“As a bishop of the Church, as a minister of Jesus Christ, let us strengthen our faith in God, our hope, and seek without violence for there to be a peaceful change for the people’s welfare,” he encouraged.

In July the Venezuelan bishops asked that Maduro resign from office, saying his exercise of the presidency is illegimate. They called for the election of a new president as soon as possible.

They cited a July 4 report from the UN human rights commissioner which said the government has committed a variety of human rights abuses, including a high number of extrajudicial killings.

Maduro was sworn in for a second term as president Jan. 10, after winning a contested election in which oppositon candidates were barred from running or imprisoned. Juan Guaidó, head of the National Assembly, declared himself interim president Jan. 23.

Guaidó has been recognized by a number of Western and Latin American governments, but has been largely unable to secure the support of Venezuela’s military. He has pledged a transitional government and free elections.

On Nov. 3 the Salvadoran president ordered Venezuelan diplomats to leave the country, as El Salvador does not recognize Maduro as the legitimate president. Among Maduro’s supporters are China, Cuba, and Russia.

In September, the US barred senior Venezuelan officials and their families from entering the country, after imposing sanctions on Venezuela the month prior.

In 2018, Venezuela’s annual inflation rate was 1.3 million percent; the IMF has forecast an inflation rate of 10 million percent in 2019. Prices were doubling every 19 days by the end of 2018.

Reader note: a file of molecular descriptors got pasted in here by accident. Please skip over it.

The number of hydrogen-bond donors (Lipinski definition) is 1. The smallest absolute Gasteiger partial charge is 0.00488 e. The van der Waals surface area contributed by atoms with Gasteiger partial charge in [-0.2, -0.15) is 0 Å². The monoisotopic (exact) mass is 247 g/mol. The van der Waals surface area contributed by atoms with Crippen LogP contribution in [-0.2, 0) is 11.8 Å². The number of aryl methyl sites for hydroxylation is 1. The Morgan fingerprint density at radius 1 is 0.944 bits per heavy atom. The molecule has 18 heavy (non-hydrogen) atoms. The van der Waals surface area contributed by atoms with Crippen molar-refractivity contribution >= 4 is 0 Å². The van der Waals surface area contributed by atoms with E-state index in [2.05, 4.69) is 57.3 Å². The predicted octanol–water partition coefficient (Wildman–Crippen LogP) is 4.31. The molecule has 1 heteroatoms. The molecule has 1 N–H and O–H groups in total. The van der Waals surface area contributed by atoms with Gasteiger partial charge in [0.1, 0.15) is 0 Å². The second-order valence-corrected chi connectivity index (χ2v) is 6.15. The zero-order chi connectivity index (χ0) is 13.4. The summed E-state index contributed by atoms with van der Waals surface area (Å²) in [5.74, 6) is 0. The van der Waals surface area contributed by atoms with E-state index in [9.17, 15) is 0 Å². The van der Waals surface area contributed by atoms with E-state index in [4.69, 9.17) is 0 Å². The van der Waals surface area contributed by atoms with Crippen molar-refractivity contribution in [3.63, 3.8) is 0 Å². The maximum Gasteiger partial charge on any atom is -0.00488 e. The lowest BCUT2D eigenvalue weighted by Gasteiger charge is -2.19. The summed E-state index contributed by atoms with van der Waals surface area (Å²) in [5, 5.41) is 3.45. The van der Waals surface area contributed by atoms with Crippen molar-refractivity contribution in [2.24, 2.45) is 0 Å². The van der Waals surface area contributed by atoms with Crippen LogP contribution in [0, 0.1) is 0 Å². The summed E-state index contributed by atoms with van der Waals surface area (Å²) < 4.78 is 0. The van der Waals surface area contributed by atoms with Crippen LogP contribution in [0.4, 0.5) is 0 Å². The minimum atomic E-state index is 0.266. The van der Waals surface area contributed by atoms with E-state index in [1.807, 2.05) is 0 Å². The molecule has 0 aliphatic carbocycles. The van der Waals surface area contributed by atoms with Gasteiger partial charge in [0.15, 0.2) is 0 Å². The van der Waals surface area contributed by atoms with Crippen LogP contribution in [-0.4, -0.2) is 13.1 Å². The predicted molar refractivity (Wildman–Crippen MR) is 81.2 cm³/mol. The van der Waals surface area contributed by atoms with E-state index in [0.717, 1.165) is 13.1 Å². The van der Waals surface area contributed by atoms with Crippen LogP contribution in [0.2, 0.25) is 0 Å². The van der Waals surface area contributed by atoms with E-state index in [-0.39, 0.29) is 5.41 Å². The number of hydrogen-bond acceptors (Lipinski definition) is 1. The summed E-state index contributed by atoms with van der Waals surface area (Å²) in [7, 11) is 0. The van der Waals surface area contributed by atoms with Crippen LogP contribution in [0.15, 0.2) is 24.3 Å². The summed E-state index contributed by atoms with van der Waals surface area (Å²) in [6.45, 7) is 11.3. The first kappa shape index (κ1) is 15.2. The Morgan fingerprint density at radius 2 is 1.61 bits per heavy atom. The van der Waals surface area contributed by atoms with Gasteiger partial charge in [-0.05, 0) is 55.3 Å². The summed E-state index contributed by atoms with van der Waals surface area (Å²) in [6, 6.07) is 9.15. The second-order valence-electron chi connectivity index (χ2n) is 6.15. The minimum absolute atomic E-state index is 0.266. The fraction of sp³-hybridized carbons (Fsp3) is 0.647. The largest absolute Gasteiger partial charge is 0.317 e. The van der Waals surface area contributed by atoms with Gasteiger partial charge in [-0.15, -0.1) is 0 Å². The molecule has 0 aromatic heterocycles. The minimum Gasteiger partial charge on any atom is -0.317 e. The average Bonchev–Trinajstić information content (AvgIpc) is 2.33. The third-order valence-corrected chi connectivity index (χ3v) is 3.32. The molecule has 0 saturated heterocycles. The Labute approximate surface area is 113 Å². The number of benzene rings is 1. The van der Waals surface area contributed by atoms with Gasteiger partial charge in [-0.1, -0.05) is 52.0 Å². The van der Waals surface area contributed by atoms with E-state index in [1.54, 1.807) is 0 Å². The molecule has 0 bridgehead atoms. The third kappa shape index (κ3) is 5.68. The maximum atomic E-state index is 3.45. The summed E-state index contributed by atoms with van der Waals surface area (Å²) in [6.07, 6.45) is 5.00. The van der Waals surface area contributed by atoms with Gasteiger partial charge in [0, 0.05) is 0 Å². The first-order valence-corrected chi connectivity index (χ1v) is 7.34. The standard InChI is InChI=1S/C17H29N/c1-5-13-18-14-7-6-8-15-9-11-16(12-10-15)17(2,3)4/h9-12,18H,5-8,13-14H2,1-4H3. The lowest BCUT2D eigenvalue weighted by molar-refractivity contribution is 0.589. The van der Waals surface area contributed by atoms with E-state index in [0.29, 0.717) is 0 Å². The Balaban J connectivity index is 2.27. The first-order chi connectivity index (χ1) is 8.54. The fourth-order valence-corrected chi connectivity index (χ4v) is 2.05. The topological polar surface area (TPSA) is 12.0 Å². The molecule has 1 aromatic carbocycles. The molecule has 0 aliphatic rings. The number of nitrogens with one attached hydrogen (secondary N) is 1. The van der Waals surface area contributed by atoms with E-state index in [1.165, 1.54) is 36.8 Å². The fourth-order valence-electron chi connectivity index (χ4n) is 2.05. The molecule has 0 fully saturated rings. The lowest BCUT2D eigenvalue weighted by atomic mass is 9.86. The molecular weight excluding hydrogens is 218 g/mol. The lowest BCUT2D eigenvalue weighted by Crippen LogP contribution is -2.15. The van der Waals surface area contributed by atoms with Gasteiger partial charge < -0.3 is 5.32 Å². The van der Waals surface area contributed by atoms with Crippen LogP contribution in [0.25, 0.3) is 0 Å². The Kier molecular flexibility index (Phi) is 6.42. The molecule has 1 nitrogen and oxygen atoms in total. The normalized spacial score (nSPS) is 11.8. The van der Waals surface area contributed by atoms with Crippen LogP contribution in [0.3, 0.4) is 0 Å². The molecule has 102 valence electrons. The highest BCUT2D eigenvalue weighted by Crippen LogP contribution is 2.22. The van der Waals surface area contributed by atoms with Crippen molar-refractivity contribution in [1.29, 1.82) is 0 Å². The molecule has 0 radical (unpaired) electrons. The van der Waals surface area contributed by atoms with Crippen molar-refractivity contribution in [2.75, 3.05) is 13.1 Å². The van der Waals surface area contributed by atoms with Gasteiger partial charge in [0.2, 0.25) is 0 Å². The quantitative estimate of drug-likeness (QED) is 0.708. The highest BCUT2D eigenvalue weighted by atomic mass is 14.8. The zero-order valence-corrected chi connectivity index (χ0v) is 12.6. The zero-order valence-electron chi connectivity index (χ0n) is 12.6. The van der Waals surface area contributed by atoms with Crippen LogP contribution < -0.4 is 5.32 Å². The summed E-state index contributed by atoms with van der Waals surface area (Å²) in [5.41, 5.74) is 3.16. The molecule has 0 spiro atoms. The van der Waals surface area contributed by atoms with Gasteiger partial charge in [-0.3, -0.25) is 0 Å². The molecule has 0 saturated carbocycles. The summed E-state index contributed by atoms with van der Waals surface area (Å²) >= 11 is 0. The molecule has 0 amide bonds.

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Church supports conscientious objection for medical professionals in Nuevo Leon

October 30, 2019 CNA Daily News 0

Monterrey, Mexico, Oct 30, 2019 / 05:19 pm (CNA).- Archbishop Rogelio Cabrera López of Monterrey said Sunday he supports the reform of the Healthcare Law in Mexico’s Nuevo Leon state allowing conscientious objection for doctors and nurses.

Speaking to the press Oct. 27, Cabrera said that “conscientious objection is a universally established right; I think that sometimes the problem is how it is understood or put into practice.”

“Doctors and nurses have the right to have their moral, spiritual, and personal convictions respected, but never in detriment to or contempt of anyone,” he said.

The Nuevo Leon Congress passed a bill Oct. 15 that will allow doctors and nurses to have recourse to conscientious objection not to participate in procedures such as abortion.

The new text added to Article 18 of the Nuevo Leon Healthcare Law states that “doctor and nursing personnel that are part of the State Healthcare System, shall be able to exercise conscientious objection and excuse themselves from participating in providing services established by law. When the life of the patient is at risk or it is a medical emergency, conscientious objection cannot be invoked, if so, the professional will be held responsible”.

This text reproduces the wording of the 2018 federal General Law on Healthcare.

However, various pro-choice groups have claimed the reform would be used to discriminate against persons with same-sex attraction.